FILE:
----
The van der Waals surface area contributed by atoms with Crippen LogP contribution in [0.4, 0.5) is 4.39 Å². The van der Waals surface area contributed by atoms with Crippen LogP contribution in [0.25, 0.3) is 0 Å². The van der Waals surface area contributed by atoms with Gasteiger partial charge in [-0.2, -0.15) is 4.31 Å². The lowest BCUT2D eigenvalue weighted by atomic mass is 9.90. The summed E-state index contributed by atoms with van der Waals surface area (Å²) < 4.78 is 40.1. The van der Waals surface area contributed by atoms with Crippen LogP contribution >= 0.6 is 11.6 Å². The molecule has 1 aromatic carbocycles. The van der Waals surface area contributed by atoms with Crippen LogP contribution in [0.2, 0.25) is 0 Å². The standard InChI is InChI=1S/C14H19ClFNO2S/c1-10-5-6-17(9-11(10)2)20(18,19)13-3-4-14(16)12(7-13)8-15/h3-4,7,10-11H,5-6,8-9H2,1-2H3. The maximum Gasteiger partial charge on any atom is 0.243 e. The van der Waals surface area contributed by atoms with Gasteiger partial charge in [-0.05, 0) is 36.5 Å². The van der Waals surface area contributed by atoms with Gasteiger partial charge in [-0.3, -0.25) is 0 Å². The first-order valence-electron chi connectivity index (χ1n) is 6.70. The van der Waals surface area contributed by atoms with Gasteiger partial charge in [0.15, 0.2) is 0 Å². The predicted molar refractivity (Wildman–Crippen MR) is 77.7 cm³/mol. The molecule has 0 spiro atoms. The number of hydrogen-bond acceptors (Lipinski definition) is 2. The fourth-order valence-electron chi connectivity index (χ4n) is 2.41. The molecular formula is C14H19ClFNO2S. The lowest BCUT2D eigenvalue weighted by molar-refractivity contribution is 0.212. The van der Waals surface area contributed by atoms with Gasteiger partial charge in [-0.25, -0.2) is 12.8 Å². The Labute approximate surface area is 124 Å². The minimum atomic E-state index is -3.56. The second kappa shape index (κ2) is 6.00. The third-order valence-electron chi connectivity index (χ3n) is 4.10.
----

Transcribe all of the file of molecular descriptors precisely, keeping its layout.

The van der Waals surface area contributed by atoms with Crippen LogP contribution in [0.4, 0.5) is 4.39 Å². The van der Waals surface area contributed by atoms with Crippen LogP contribution in [0.25, 0.3) is 0 Å². The van der Waals surface area contributed by atoms with Gasteiger partial charge in [-0.2, -0.15) is 4.31 Å². The lowest BCUT2D eigenvalue weighted by atomic mass is 9.90. The summed E-state index contributed by atoms with van der Waals surface area (Å²) < 4.78 is 40.1. The van der Waals surface area contributed by atoms with Crippen LogP contribution >= 0.6 is 11.6 Å². The molecule has 1 aromatic carbocycles. The van der Waals surface area contributed by atoms with Crippen LogP contribution in [0.2, 0.25) is 0 Å². The standard InChI is InChI=1S/C14H19ClFNO2S/c1-10-5-6-17(9-11(10)2)20(18,19)13-3-4-14(16)12(7-13)8-15/h3-4,7,10-11H,5-6,8-9H2,1-2H3. The maximum Gasteiger partial charge on any atom is 0.243 e. The van der Waals surface area contributed by atoms with Gasteiger partial charge in [-0.05, 0) is 36.5 Å². The van der Waals surface area contributed by atoms with Gasteiger partial charge in [-0.3, -0.25) is 0 Å². The first-order valence-electron chi connectivity index (χ1n) is 6.70. The van der Waals surface area contributed by atoms with Gasteiger partial charge in [0.15, 0.2) is 0 Å². The predicted molar refractivity (Wildman–Crippen MR) is 77.7 cm³/mol. The molecule has 0 spiro atoms. The number of hydrogen-bond acceptors (Lipinski definition) is 2. The fourth-order valence-electron chi connectivity index (χ4n) is 2.41. The molecular formula is C14H19ClFNO2S. The lowest BCUT2D eigenvalue weighted by molar-refractivity contribution is 0.212. The van der Waals surface area contributed by atoms with Gasteiger partial charge in [-0.25, -0.2) is 12.8 Å². The Labute approximate surface area is 124 Å². The minimum atomic E-state index is -3.56. The second kappa shape index (κ2) is 6.00. The third-order valence-electron chi connectivity index (χ3n) is 4.10.